Now, though, it is mostly about setting goals and making specific plans as how to reach those goals.  Those goals usually involve money and business success with many of us, especially those of us that are a bit older and want to live life to the very fullest, also setting goals that revolve around health, weight and fitness. However, there is usually one very big problem–those goals that we set usually get dropped, forgotten, or pushed aside after 2 months (or less!)  Why is that and is there a way to not let that happen?  From my experience and from my reading and research there is an answer and the key is taking these three steps:

Step 1: This is critically important–you must WRITE the goals down and be sure to REVIEW them often, at least once a week although it would be better if it was every day, especially after the first or 2nd month or if you see that you are slipping.

Step 2: Share your goals with family and friends or others that want to accomplish similar things.  You see, when you let others know what you are trying to do they can give you support and remind you to stay on course. They can be your cheerleaders and even give you a bit of a hard time when they see you falling short of your goals. Yes, that kind of support can sting a little but it can also motivate you to show them you can succeed. Not sure these methods of support will work? Just look at the great success that AA has had by having regular meetings with all those in the room having the same goals and sharing their successes and failures with each other.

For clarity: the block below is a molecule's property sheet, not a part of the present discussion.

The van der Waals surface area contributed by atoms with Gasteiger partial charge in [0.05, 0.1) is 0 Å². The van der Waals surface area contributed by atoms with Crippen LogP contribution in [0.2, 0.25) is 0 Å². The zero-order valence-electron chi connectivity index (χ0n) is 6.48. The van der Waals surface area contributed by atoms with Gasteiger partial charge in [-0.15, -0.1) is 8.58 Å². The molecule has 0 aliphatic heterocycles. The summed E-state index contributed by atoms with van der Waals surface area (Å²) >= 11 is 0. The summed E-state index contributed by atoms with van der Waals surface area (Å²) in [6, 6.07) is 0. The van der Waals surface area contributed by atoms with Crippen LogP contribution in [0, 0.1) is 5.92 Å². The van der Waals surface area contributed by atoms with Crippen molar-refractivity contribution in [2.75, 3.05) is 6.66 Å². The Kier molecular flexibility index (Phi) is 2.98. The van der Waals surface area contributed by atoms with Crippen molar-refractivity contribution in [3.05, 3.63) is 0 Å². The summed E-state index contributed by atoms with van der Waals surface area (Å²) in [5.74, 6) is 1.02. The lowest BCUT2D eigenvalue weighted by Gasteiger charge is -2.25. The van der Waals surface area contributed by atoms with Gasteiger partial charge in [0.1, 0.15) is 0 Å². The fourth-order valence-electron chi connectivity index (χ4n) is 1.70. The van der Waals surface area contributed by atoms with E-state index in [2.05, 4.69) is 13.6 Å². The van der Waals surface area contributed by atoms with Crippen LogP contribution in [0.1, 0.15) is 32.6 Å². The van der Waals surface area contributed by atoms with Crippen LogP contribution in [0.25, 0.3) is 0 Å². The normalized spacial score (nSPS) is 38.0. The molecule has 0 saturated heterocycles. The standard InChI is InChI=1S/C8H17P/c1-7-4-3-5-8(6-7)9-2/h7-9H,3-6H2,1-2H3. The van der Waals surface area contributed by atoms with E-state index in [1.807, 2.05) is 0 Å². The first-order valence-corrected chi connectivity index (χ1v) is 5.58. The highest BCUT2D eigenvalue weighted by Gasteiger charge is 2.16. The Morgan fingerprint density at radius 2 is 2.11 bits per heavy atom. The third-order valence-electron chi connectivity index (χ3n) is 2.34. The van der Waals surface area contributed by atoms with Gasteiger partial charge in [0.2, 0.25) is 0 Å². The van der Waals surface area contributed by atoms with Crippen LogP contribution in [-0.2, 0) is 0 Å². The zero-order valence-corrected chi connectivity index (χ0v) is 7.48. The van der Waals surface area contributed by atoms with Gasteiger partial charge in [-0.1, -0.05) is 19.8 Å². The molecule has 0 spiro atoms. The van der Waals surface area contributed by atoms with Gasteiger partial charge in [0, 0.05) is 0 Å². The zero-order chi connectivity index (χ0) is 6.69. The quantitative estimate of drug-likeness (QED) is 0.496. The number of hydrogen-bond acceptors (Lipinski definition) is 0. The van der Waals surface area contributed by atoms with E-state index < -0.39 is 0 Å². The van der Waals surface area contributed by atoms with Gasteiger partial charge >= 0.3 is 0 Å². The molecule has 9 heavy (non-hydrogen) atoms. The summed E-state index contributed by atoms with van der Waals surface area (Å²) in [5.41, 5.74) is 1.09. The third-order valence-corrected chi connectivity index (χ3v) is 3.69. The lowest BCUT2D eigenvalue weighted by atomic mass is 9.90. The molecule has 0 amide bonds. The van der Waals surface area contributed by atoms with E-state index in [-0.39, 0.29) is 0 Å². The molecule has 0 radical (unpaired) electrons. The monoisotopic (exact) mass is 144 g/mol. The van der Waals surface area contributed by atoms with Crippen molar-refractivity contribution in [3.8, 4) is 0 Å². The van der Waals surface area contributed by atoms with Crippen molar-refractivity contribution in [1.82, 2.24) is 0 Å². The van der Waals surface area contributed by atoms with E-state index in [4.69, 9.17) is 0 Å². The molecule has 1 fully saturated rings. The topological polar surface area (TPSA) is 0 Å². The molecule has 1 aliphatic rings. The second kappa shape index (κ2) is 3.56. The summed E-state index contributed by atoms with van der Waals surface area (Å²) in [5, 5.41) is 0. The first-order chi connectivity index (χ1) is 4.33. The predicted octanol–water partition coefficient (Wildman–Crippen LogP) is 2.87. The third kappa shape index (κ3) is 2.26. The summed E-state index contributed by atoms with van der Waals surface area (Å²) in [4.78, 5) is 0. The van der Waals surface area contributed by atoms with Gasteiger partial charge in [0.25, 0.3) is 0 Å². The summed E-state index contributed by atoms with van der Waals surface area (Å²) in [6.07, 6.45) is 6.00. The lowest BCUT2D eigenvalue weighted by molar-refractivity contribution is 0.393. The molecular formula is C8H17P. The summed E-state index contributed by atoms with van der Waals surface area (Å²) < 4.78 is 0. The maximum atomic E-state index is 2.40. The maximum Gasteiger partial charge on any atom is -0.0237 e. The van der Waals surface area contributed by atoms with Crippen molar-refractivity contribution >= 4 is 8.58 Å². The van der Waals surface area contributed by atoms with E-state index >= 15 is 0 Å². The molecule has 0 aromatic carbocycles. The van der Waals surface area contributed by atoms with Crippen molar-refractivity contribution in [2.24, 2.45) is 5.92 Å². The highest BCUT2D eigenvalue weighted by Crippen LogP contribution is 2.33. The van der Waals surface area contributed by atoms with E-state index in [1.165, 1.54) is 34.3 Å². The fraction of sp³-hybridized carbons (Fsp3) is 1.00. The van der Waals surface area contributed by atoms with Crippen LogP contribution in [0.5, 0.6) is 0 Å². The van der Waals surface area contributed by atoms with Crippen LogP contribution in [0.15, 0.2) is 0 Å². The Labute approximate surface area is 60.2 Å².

Step 3: Read and re-read books, articles and blogs that motivate you and remind you to keep on track. Just a few relevant words at the right time can really kick things back into full gear for you.

When I follow these 3 steps I find that I can stick with my goals for the entire year and I am pretty sure it will work for you too. So, for your first goal of the year I suggest this: Give these 3 steps a try and see if it doesn’t bring you great success with your goals!


Next Page »